Big 3 help Heat even NBA Finals with Spurs

A+
A
A-

Miami Heat’s Erik Spoelstra and Dwyane Wade (3) watch against the San Antonio Spurs during the second half of Game 4 of the NBA Finals basketball series, Thursday, June 13, 2013, in San Antonio. (AP Photo/David J. Phillip)

SAN ANTONIO—Miami’s LeBron James scored 33 points while making the impact everyone expects of the four-time Most Valuable Player, leading the Heat to a 109-93 victory over the San Antonio Spurs on Thursday that leveled the NBA Finals at two games each.

James also had 11 rebounds and four assists and finally got some much-needed help from his struggling All-Star teammates. Dwyane Wade scored 32 points, Chris Bosh had 20 points and 13 rebounds and the defending champions made sure the series will head back to South Beach.

James insisted he would be better after his struggles in Game 3, saying he was the star and it was his job, along with Wade and Bosh, to lead his team.

“It was on our shoulders,” James said. “We had to figure out how to win the game for us and play at the highest level. When all three of us are clicking we’re very tough to beat.”

The series returns to San Antonio on Sunday for Game 5, and the Spurs will be hoping Miami’s three stars can be dimmed.

“When Bosh, Wade and James score the way they did tonight and shoot it the way they did tonight, a team is going to have a difficult time if you help them like we did,” Spurs coach Gregg Popovich said.

“When those guys are playing like that, you better be playing a perfect game.”

The Spurs didn’t, committing 19 turnovers that led to 23 points.

Just like they have for the last five months, the Heat bounced back from a loss with a victory — a lopsided one at that. They are 12-0 after defeats since Jan. 10, outscoring opponents by nearly 20 points a game in those previous 11 victories.

“Right now it’s a three-game series,” Wade said. “Two great ballclubs, we just want to come out again and play well.”

Tony Parker had 15 points and nine assists while playing through a sore right hamstring for the Spurs, who were trying to move one step closer to their fifth championship.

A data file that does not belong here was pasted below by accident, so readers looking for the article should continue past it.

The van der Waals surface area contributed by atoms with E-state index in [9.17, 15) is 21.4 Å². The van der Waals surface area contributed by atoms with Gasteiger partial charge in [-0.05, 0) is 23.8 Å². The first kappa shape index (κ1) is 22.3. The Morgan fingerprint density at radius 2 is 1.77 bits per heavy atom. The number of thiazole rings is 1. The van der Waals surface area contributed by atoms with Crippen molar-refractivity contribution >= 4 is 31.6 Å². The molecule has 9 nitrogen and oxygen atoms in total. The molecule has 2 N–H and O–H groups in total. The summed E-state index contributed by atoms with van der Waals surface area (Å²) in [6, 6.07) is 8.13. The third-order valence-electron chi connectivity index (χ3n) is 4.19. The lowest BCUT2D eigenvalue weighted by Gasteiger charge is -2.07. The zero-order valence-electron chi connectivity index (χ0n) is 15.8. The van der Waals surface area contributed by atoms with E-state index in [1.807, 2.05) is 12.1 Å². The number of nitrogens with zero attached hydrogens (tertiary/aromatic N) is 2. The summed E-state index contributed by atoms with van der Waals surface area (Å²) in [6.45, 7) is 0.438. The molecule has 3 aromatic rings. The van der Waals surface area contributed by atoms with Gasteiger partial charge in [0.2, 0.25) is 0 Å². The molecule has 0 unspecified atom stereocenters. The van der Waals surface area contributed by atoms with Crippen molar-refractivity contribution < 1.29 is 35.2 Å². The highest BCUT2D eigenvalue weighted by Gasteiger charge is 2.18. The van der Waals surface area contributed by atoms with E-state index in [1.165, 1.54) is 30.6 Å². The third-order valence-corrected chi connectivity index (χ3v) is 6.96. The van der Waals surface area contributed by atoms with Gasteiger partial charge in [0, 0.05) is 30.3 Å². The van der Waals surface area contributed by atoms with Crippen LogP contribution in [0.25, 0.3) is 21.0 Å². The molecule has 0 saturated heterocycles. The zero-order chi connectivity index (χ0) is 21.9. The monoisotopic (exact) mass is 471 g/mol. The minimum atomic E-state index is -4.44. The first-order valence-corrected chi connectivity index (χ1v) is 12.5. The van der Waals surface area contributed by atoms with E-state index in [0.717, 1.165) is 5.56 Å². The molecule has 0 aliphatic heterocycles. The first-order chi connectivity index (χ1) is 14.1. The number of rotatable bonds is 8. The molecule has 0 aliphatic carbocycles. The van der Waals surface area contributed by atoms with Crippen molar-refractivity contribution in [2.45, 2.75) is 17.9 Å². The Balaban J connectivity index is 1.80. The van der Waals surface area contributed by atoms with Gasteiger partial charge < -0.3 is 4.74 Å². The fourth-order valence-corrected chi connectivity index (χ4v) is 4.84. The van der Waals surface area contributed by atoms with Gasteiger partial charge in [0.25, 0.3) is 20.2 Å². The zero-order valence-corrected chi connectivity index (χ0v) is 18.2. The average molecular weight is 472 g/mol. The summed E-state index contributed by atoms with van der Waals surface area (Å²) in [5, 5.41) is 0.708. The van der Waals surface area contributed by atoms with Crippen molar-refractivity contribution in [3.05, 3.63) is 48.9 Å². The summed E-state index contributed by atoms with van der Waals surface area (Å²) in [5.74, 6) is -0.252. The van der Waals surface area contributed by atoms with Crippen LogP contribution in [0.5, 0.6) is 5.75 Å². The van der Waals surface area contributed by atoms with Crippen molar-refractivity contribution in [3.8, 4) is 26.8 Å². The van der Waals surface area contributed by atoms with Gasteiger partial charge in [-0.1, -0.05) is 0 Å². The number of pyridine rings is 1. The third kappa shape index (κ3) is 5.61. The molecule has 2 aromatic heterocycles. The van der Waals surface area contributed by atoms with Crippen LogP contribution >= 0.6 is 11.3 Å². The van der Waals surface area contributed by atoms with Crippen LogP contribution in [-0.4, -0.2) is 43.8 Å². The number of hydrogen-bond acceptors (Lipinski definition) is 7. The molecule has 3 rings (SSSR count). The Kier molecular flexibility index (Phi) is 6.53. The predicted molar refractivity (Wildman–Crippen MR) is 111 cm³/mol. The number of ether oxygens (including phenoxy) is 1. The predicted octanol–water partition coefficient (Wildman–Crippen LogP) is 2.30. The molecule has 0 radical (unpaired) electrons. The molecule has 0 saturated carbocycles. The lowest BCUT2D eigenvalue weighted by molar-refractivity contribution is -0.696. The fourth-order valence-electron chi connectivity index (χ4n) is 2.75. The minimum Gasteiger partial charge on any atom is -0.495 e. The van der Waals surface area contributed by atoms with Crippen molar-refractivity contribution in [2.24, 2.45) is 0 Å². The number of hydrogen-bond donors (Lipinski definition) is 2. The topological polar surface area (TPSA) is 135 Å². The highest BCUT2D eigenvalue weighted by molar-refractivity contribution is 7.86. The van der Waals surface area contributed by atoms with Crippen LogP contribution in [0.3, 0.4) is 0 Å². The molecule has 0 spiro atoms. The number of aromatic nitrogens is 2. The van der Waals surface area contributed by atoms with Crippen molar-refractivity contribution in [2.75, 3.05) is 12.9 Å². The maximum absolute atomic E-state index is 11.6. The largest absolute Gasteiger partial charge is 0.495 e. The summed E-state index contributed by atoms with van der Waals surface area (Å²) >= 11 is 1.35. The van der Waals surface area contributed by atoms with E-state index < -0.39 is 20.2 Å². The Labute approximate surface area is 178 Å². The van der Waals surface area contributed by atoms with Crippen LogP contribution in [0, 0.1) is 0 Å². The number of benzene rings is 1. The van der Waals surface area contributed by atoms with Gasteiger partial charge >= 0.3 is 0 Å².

Ray Allen scored 14 points for the Heat. Miami had 50 points in the paint after managing 32 in a 36-point loss in Game 3.

Tim Duncan scored 20 points, and Kawhi Leonard added 12 points and seven rebounds for the Spurs, who turned the ball over 19 times. After setting a finals record with 16 3-pointers in Game 3, San Antonio was 8 for 16.

James was an abysmal 7 for 21 for 15 points in Game 3, and he promised to be better in Game 4. He delivered on that the only way he knows how, hitting 15 of 25 shots and putting the team on his shoulders to set the tone early.

Every time James snatched a Spurs miss off the glass he thundered up the court, attacking the back-pedaling defense for easy layups that simply haven’t been there for him this series.

He made six of his first seven shots, controlling the tempo and responding when the Spurs threatened to run away with the game in the first six minutes.

Parker strained his right hamstring during Game 3, leaving many in San Antonio to fear that the big step forward they made with their win in Game 3 came at a hefty price. But Parker deemed himself “ready to go” at the team’s morning shootaround and looked fine, save for a quick trip to the locker room in the fourth quarter.

All the old Parker tricks were there in the first quarter — a pull-up jumper to open the game, a driving layup and then another off the pick-and-roll. Leonard then buried a 3-pointer to give the Spurs a 15-5 lead early in the game.

Then James made the move the Heat have been waiting for all series.

He took the ball coast-to-coast on two straight possessions during run that tied it at 19. James then hit two mid-range jumpers — an area that has been a struggle for him — to cap the 14-2 surge and give Miami a 25-21 lead.

In an unusual move, Heat coach Erik Spoelstra decided to shuffle the starting lineup in the middle of a series. He inserted the sharp-shooting Mike Miller for big man Udonis Haslem in an effort to create more room for James and Wade to penetrate to the rim.

Miller was 9 for 10 on 3-pointers in his first three games of the finals, but was scoreless in the game.

Wade was averaging 2.7 points in the second half in the finals, but had eight in the third quarter of Game 4.

Wade then finished off the Spurs with a flurry of eight straight Heat points followed by an assist to Bosh for a 94-83 lead with seven minutes to play. The Heat’s Big Three scored all but three points for Miami in the fourth.

Disclaimer: The comments uploaded on this site do not necessarily represent or reflect the views of management and owner of INQUIRER.net. We reserve the right to exclude comments that we deem to be inconsistent with our editorial standards.

To subscribe to the Philippine Daily Inquirer newspaper in the Philippines, call +63 2 896-6000 for Metro Manila and Metro Cebu or email your subscription request here.

Factual errors? Contact the Philippine Daily Inquirer's day desk. Believe this article violates journalistic ethics? Contact the Inquirer's Reader's Advocate. Or write The Readers' Advocate:

c/o Philippine Daily Inquirer Chino Roces Avenue corner Yague and Mascardo Streets, Makati City,Metro Manila, Philippines Or fax nos. +63 2 8974793 to 94